Before the catalyst bed, the educt gas mixture containing nitroaromatic compound and hydrogen has a temperature of from about 200° to about 400° C., preferably from about 230° to about 370° C., most preferably from 250° to 350° C. The maximum catalyst temperature is 600° C., preferably 550° C., more preferably 500° C., most preferably 460° C.
The catalyst of the present invention may be used in reactors which do not have a system for heat removal.
The low residence times (i.e., high GHSVs) of the process of the present invention permit catalyst loadings of from 0.05 to 20 kg, preferably from 0.1 to 10 kg of nitroaromatic compound per liter catalyst and hour. Such residence times are considered to be remarkable.
The process of the present invention is distinguished by the absence of a catalyst startup phase and initial selectivities above 99.7%, which after a short time reach and exceed 99.9%.
Another important advantage of the process of the present invention is the quantitative conversion of the nitroaromatic compound which, surprisingly and unexpectedly, is reached even at short residence times or high GHSVs.
In the process of the present invention, the conversion of the nitroaromatic compound is generally greater than 99.95%, preferably more than 99.99%, more preferably more than 99.995%, most preferably more than 99.999%. It is, of course, possible to select process parameters which will result in lower conversions, if desired.
The catalysts of the present invention may be used in any desired reactor having a stationary catalyst bed.
In one embodiment of the present invention, the catalyst is stationary and is used in any one of the known adiabatic reactors. See, e.g., Ullmann's Encyclopedia of Industrial Chemistry, 4th Edition, Vol. 3, pages 468-649; and Kirk-Othmer, Encyclopedia of Chemical Technology, Vol. 19 (1982), pages 880-914) for descriptions of such known reactors. The catalyst bed may, however, also be distributed over several reactors which are coupled in series or parallel. Examples of such reactors are those known to be useful for the oxidation of methanol to formaldehyde.
The catalyst beds may be put on or between walls which are permeable to gas. Care must, however, be taken to ensure that gas distribution is sufficient. The catalyst may also be prepared and used on suitable packings as support material instead of in beds.
Fresh nitroaromatic compound is metered into the circulating gas stream, which mainly consists of recycled and freshly added hydrogen, before the catalyst bed. It is preferred that the nitroaromatic compound be completely vaporized in the fresh hydrogen and then added as a gas to the circulating gas stream. After passage through the catalyst bed, the product gas is cooled with steam recovery. Steam recovery may be accomplished using any of the known heat exchangers. The product gas is thereafter cooled in order to remove aromatic amine and water of reaction from the reaction mixture by condensation. The remaining circulating gas, after diverting a small amount of gas for the removal of gaseous components in the circulating gas, is recycled. Before recycling, the circulating gas and fresh educt must be preheated in admixture to inlet temperature.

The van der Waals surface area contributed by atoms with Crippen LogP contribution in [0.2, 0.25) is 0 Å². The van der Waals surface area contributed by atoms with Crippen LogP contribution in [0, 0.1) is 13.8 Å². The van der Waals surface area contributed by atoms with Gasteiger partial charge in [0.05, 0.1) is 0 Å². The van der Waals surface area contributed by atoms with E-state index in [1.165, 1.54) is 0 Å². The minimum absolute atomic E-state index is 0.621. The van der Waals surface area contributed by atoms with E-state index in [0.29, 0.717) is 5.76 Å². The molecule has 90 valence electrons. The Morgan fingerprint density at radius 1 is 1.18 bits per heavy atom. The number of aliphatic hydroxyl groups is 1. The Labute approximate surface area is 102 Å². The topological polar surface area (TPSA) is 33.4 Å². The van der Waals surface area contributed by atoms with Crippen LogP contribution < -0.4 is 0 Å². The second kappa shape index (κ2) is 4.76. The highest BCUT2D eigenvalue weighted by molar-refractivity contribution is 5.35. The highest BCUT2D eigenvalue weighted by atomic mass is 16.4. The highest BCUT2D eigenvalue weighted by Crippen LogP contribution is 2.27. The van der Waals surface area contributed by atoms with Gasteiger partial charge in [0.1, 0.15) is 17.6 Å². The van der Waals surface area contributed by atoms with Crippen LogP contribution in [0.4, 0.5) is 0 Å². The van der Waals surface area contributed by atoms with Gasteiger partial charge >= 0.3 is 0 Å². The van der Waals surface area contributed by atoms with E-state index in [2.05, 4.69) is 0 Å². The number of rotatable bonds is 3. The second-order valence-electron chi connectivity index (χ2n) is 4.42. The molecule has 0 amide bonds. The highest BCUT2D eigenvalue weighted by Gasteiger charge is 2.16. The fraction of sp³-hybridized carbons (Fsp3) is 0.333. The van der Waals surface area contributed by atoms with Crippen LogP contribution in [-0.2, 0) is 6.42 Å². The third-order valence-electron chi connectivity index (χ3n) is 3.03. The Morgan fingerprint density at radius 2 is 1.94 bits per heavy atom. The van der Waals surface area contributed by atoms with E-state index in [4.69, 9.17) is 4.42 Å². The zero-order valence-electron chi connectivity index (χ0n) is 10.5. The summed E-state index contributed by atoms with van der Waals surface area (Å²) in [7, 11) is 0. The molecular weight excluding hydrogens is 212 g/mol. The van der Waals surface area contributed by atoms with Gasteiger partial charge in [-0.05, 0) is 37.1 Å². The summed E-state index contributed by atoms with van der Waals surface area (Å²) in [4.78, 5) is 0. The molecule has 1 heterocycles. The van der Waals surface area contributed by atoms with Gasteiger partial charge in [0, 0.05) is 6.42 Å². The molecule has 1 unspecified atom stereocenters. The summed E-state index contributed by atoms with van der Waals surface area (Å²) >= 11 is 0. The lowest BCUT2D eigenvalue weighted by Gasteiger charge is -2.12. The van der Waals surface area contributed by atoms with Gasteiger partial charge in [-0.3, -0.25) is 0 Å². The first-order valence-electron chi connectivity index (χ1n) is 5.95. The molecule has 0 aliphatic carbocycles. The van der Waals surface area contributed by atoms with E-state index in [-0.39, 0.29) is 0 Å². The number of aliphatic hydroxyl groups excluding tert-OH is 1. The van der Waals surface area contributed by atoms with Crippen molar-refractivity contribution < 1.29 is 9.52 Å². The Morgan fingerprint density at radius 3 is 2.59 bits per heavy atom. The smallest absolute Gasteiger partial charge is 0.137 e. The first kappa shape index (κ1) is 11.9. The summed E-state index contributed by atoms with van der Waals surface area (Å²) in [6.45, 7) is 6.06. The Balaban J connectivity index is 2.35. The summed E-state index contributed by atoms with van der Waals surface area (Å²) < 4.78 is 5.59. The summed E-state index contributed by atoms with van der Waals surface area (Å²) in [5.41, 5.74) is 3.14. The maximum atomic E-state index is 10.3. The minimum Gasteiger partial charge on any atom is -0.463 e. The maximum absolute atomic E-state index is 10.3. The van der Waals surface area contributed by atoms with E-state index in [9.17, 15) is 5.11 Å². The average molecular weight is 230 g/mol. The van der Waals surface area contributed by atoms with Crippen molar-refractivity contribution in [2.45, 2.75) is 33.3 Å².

The process of the present invention is particularly suitable for hydrogenating nitrobenzene and nitrotoluene.
The process of the present invention permits high catalyst loadings or GHSVs which exceed those of prior art processes. Moreover, the catalysts of the present invention make it possible to achieve selectivities above 99.7% with complete conversion at the start of the reaction. These selectivities are the highest known to be achieved for the gas-phase hydrogenation of nitroaromatic compounds. These high selectivities make it unnecessary to work-up the condensed aromatic amine by distillation.
The present invention is further illustrated but is not intended to be limited by the following examples in which all parts and percentages are parts by weight and percentages by weight, unless otherwise specified.
GHSV (Gas Hourly Space Velocity) indicates the hourly space velocity of a gas under normal conditions or at the quoted pressure relative to the empty volume which the catalyst bed occupies.
Granular graphite EG 17 which is commercially available from the Ringsdorff company, having a BET surface area of 0.4-0.8 m2 /g was used as support material for each of the catalysts used in these Examples. The grain size of this graphite was between 1 and 3 mm.
Other graphites and graphite-containing materials with small BET surface area when used as support materials for the catalysts of the present invention will, of course, produce similar results.
Each of the catalysts used in these Examples was prepared in the following manner:
Granular graphite EG 17 (1-3 mm granules, tap density 650-1000 g/l) with an absorbency of 7 ml acetonitrile per 100 g support was charged to a rotatable vessel. A solution of palladium acetate in acetonitrile was added during rotation. This mixture was kept moving until the solution was completely absorbed by the support. The solid was then dried for 5 minutes in a rapidly rising stream of air at 40° C. The impregnating and drying steps were repeated until the desired amount of palladium had been applied.
Thereafter, impregnations and dryings were carried out in the same way with aqueous lead acetate trihydrate solution until the desired amount of lead had been applied.
The dried catalyst was then activated in a hot hydrogen stream at normal pressure.
Catalyst 1 (2% Pd, 0.5% Pb on EG 17) was prepared as described above using:
2000 g support
9 impregnations, each with 9.25 g PdAc2 in 140 g acetonitrile and